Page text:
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Buffalo's budget process was abruptly suspended Friday, with officials hoping a two-week delay will resolve uncertainties over state aid and avoid huge tax increases or cuts in police and fire services.

For only the second time in more than a decade, the Common Council is expected to vote Monday to extend its May 22 deadline for passing a budget.

City Finance Commissioner James B. Milroy said approving a budget without knowing whether the state will provide accelerated aid and loans to restructure the police and fire departments would have a "terrible" effect on residents.

Without those funds, the city would have only two options -- both painful and politically unpopular.

One would involve raising property taxes to the constitutional limit -- an increase of about 20 percent. The other would mean cutting hundreds of jobs.

Because the police and fire departments account for more than half of the operating budget, layoffs in public safety would be imminent, officials said. When Mayor Anthony M. Masiello released his proposed budget two weeks ago, he warned that if the state failed to come through with aid to help restructure public safety services, the city would have no choice but to lay off 130 police officers and 120 firefighters. He further warned that if the services are not restructured and the Council refuses to make cuts, he would ask the state to impose a financial control board to take those tough steps.

Council members arrived Friday at City Hall expecting another grueling day going through the budget line by line. Some lawmakers were surprised when Majority Leader Rosemarie LoTempio announced that, after consulting with administration officials, she wanted to delay further action.

"There are just too many uncertainties at this point for us to make decisions," she said. "The process needs to stop until we know exactly what we're doing."

"(A delay) is the only responsible thing to do," Milroy added. "It doesn't make sense to take threatening actions without knowing for sure whether those actions will be required."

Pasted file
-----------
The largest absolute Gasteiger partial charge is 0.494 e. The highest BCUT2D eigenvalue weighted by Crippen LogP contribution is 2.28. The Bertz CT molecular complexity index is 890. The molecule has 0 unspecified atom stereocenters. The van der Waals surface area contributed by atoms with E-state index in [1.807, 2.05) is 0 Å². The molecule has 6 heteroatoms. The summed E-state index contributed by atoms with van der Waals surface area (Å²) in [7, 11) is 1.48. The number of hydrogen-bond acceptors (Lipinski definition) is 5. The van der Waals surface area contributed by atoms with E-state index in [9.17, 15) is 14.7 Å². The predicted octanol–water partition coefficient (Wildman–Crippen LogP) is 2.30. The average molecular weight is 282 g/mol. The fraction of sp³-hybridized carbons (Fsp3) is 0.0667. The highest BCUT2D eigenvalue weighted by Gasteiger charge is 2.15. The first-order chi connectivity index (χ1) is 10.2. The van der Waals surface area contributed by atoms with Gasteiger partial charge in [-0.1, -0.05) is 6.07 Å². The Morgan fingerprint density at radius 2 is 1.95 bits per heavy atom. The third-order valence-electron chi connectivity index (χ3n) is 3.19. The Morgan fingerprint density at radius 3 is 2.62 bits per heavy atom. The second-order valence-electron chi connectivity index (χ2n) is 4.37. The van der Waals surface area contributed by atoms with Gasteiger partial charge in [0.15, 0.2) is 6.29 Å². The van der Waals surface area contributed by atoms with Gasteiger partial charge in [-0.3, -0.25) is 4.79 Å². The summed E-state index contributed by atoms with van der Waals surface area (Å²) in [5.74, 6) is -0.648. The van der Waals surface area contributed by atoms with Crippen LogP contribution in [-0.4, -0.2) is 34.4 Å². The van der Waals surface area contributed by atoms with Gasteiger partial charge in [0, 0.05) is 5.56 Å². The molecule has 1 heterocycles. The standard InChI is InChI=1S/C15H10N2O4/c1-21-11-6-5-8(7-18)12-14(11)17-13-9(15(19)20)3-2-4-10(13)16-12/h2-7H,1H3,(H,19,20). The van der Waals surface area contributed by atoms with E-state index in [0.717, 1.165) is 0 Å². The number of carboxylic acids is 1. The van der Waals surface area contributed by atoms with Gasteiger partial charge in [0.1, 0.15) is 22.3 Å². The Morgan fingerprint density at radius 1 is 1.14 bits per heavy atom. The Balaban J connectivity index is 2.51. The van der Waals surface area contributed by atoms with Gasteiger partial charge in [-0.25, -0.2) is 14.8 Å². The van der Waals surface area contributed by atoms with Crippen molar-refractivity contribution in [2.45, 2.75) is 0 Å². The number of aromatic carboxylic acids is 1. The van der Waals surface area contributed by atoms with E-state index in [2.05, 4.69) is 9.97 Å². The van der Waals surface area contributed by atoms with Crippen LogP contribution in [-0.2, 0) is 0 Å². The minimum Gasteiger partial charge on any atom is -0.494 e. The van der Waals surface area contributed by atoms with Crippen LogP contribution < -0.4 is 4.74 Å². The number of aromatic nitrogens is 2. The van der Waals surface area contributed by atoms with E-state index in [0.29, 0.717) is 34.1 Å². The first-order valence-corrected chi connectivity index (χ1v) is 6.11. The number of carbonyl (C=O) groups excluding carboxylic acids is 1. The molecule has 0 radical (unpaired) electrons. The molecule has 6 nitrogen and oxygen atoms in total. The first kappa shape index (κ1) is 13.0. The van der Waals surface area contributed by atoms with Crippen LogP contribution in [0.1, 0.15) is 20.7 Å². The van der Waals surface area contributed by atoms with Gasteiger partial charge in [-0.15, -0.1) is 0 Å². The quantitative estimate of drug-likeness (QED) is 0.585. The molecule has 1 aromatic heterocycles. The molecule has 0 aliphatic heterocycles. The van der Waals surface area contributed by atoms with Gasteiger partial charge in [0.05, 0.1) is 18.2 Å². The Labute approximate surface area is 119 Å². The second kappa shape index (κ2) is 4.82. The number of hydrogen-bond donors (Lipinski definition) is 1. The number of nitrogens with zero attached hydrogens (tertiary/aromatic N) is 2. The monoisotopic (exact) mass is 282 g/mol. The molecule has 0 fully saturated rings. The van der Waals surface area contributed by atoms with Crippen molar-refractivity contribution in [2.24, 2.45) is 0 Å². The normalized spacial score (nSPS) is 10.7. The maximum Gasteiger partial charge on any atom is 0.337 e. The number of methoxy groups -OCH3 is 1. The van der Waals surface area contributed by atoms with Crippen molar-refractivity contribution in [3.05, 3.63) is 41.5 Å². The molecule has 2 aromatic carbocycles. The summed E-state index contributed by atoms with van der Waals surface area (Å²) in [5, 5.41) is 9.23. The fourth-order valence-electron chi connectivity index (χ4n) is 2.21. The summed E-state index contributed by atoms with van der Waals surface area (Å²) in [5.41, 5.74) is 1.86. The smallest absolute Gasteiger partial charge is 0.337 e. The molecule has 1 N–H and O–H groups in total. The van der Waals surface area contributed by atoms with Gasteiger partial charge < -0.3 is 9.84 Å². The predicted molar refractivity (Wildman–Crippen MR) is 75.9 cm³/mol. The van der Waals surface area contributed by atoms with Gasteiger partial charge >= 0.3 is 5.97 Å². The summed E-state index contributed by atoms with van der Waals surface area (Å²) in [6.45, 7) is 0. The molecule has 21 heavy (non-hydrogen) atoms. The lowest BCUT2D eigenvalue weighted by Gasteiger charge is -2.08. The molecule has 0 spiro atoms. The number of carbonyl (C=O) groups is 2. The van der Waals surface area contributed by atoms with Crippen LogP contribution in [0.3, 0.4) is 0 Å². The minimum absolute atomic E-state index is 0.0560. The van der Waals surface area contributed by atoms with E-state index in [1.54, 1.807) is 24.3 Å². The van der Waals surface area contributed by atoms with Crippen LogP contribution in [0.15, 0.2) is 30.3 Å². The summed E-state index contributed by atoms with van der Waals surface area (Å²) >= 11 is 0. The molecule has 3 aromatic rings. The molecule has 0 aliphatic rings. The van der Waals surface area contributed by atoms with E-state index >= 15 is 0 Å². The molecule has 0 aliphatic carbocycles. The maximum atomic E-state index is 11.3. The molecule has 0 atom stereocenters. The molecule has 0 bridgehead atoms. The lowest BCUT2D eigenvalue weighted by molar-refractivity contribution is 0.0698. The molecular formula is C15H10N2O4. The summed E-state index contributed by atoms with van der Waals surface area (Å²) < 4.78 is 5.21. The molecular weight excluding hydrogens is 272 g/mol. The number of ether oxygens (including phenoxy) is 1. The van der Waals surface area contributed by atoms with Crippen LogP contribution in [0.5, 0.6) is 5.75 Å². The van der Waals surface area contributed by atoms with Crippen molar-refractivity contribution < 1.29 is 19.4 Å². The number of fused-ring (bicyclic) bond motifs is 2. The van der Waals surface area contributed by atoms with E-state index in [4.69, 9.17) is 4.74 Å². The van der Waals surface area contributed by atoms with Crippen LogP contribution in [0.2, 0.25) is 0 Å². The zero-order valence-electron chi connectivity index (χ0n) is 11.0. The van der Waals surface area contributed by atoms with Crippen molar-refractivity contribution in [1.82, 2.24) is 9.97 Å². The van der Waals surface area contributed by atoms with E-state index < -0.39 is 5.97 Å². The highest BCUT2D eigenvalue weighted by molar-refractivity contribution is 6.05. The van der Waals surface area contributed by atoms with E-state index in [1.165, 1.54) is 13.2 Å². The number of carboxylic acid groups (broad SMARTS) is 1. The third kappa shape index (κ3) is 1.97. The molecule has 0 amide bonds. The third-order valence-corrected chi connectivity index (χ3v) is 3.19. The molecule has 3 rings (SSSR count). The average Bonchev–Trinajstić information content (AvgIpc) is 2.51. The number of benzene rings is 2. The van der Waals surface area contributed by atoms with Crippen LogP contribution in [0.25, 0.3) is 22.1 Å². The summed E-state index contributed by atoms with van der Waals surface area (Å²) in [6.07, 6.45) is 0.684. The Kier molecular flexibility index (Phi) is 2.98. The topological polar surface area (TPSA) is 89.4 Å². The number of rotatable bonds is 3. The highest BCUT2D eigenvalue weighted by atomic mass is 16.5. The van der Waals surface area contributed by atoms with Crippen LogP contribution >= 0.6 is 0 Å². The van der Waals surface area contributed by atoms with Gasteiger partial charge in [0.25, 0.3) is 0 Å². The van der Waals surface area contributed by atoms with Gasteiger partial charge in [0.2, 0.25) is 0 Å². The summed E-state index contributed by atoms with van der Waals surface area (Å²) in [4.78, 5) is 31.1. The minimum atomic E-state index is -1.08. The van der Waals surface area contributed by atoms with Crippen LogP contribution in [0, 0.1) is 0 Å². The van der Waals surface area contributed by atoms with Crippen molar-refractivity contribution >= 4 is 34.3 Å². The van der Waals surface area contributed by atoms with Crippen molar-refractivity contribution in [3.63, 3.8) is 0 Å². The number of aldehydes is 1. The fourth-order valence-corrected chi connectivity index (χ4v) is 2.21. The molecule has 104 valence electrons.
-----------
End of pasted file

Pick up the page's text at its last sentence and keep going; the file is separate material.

The two biggest uncertainties involve $20 million in accelerated state aid that would help to pay for the police and fire restructurings. Gov. George E. Pataki vetoed the so-called "spin-up" funding, and as of Friday, the State Legislature had not attempted an override.

The other question mark involves the city's push for state permission to borrow $29 million to help pay for the restructurings. Milroy said a team of state auditors is wrapping up a review of city finances and plans to report to state legislators next week. The report is expected to include recommendations on how much money -- if any -- the city should be permitted to borrow.

"Right now, we would have to reduce our revenue estimates to eliminate that $20 million, along with the borrowing," Milroy told the Council in making his case for a delay. "Just giving us this budget back would have a disastrous effect on the property tax increase."

Masiello's current spending plan would increase the tax levy by 7.2 percent, although tax bills for residential property would rise by 9.5 percent. Those for commercial properties would go up 4.4 percent.

Giving the Council until June 5 to pass a budget will be "cutting it close," LoTempio acknowledged. Masiello still would need time to consider possible vetoes, and the tax office would have to prepare, print and mail about 96,000 bills by the end of the month.

Some lawmakers complained privately Friday that Council leaders and the Masiello administration had kept them in the dark until the last minute about delaying the budget.

Since deliberations began three weeks ago, Council members have been debating hundreds of additions and deletions to the spending plan. Here are some of the highlights:

Lawmakers have cut $1.1 million, mostly, LoTempio said, in Common Council items.

The Council informally agreed Friday to restore funding to keep all nine senior citizen centers open and to retain the city's Youth Court Program.

LoTempio said city and county officials have renewed talks about a county takeover of Buffalo's advocacy office for the disabled and some youth services. Negotiations fell apart last week, but insiders said progress has been made in recent days.

Most Council members have expressed support for revising Masiello's proposed increase in the garbage user fee, although they have yet to reach a consensus on the changes. The mayor's budget would increase the user fee by 9.6 percent to 10.7 percent, depending on the size of containers.


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